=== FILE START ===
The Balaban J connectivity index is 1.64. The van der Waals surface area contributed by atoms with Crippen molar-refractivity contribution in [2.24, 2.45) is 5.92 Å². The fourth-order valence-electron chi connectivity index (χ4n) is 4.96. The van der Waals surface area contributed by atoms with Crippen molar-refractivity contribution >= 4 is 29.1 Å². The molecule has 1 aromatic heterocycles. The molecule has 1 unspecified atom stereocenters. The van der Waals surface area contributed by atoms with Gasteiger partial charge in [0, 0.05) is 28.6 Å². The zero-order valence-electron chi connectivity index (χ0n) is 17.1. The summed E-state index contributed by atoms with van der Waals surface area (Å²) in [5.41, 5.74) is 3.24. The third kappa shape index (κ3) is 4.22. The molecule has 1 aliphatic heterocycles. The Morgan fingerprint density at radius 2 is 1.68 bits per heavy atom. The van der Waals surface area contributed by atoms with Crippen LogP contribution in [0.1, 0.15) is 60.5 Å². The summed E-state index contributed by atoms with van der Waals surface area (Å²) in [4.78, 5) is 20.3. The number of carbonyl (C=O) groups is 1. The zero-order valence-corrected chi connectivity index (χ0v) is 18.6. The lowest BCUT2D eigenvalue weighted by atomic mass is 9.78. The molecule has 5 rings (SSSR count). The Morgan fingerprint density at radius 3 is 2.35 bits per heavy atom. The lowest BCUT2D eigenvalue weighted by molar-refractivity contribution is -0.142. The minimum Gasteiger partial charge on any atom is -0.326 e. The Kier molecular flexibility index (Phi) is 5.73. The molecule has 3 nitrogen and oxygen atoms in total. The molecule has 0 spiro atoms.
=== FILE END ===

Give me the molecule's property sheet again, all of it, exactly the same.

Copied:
The Balaban J connectivity index is 1.64. The van der Waals surface area contributed by atoms with Crippen molar-refractivity contribution in [2.24, 2.45) is 5.92 Å². The fourth-order valence-electron chi connectivity index (χ4n) is 4.96. The van der Waals surface area contributed by atoms with Crippen molar-refractivity contribution >= 4 is 29.1 Å². The molecule has 1 aromatic heterocycles. The molecule has 1 unspecified atom stereocenters. The van der Waals surface area contributed by atoms with Gasteiger partial charge in [0, 0.05) is 28.6 Å². The zero-order valence-electron chi connectivity index (χ0n) is 17.1. The summed E-state index contributed by atoms with van der Waals surface area (Å²) in [5.41, 5.74) is 3.24. The third kappa shape index (κ3) is 4.22. The molecule has 1 aliphatic heterocycles. The Morgan fingerprint density at radius 2 is 1.68 bits per heavy atom. The van der Waals surface area contributed by atoms with Crippen LogP contribution in [0.1, 0.15) is 60.5 Å². The summed E-state index contributed by atoms with van der Waals surface area (Å²) in [4.78, 5) is 20.3. The number of carbonyl (C=O) groups is 1. The zero-order valence-corrected chi connectivity index (χ0v) is 18.6. The lowest BCUT2D eigenvalue weighted by atomic mass is 9.78. The molecule has 5 rings (SSSR count). The Morgan fingerprint density at radius 3 is 2.35 bits per heavy atom. The lowest BCUT2D eigenvalue weighted by molar-refractivity contribution is -0.142. The minimum Gasteiger partial charge on any atom is -0.326 e. The Kier molecular flexibility index (Phi) is 5.73. The molecule has 3 nitrogen and oxygen atoms in total. The molecule has 0 spiro atoms.